Who needs a Diabetes Foot Asssessment?

Remember: it is always safer to know your risk status for diabetic foot complications.

All types of diabetes can cause complications to your feet over time. Regular diabetes assessments with your podiatrist are effective preventative care to ensure future foot health.

Types of diabetes include:

–        Type 1

–        Type 2

–        Gestational

–        Insulin resistance (pre-diabetes)

Podiatrists play an important role in the team of health professionals who manage diabetes.

Anyone with any type of diabetes benefit from diabetic foot assessments. They provide baseline values for future comparison and allow us to track foot health progression over time.

Diabetes and high blood sugar (hyperglycaemia) begins to decrease the blood flow and nerve health to your feet. Without proper monitoring and management, this can lead to:

-Decreased sensation in the feet a.k.a. peripheral neuropathy. This can mean you injure your feet or break the skin and not feel the injury.

-Poor blood flow to the feet, delaying healing of cuts and wounds.

-Muscle wastage of the smallest muscles in your feet, leading to stiff clawed feet with high pressure areas.

-A higher likelihood of developing bacterial and fungal infections on the feet and nails.

-Poorer eyesight making it more difficult to notice problems and care for your feet.

These effects are often accelerated if you also have high blood pressure, high cholesterol, are inactive, or if you smoke cigarettes.

What will happen during a diabetic foot assessment?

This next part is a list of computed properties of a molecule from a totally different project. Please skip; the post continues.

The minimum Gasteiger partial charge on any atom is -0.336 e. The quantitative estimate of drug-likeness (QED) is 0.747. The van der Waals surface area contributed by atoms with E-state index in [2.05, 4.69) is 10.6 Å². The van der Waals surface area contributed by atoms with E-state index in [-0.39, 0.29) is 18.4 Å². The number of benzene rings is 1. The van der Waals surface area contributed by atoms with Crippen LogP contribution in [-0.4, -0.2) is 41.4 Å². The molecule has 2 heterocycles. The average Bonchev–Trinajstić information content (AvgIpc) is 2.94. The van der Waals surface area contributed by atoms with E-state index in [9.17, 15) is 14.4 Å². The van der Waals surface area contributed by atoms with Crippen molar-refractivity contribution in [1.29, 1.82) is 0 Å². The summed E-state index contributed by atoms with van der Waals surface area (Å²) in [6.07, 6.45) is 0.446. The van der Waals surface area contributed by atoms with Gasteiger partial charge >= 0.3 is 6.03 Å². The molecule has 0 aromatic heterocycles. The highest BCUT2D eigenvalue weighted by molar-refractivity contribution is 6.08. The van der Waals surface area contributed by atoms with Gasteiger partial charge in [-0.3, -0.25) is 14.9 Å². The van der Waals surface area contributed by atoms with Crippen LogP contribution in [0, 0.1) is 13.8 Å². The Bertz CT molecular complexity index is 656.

Firstly, we will ask you a range of questions about your diabetic management. This will include asking about your self-management, your overall health and habits, and looking at your footwear.

Next we will complete a range of neurological assessments on you to look at your nerve health. We will also use a doppler ultrasound to look at the quality of your arterial blood flow (circulation to the feet, see image). We will also look at your skin and nails to assess for high pressure areas as they are at higher risk to be a wound site.

Finally, we may ask you to do some tests where we assess you standing and walking to check for your balance, muscle strength, and lower limb alignment. You can ask any questions you have about your diabetes, footwear advice, or anything else related to your feet.

After your assessment, we will write to your GP with our findings and let you know how frequently you should have a diabetic foot assessment done. We will also provide you with some education for the best ways you can look after your feet.


Erin Ritchie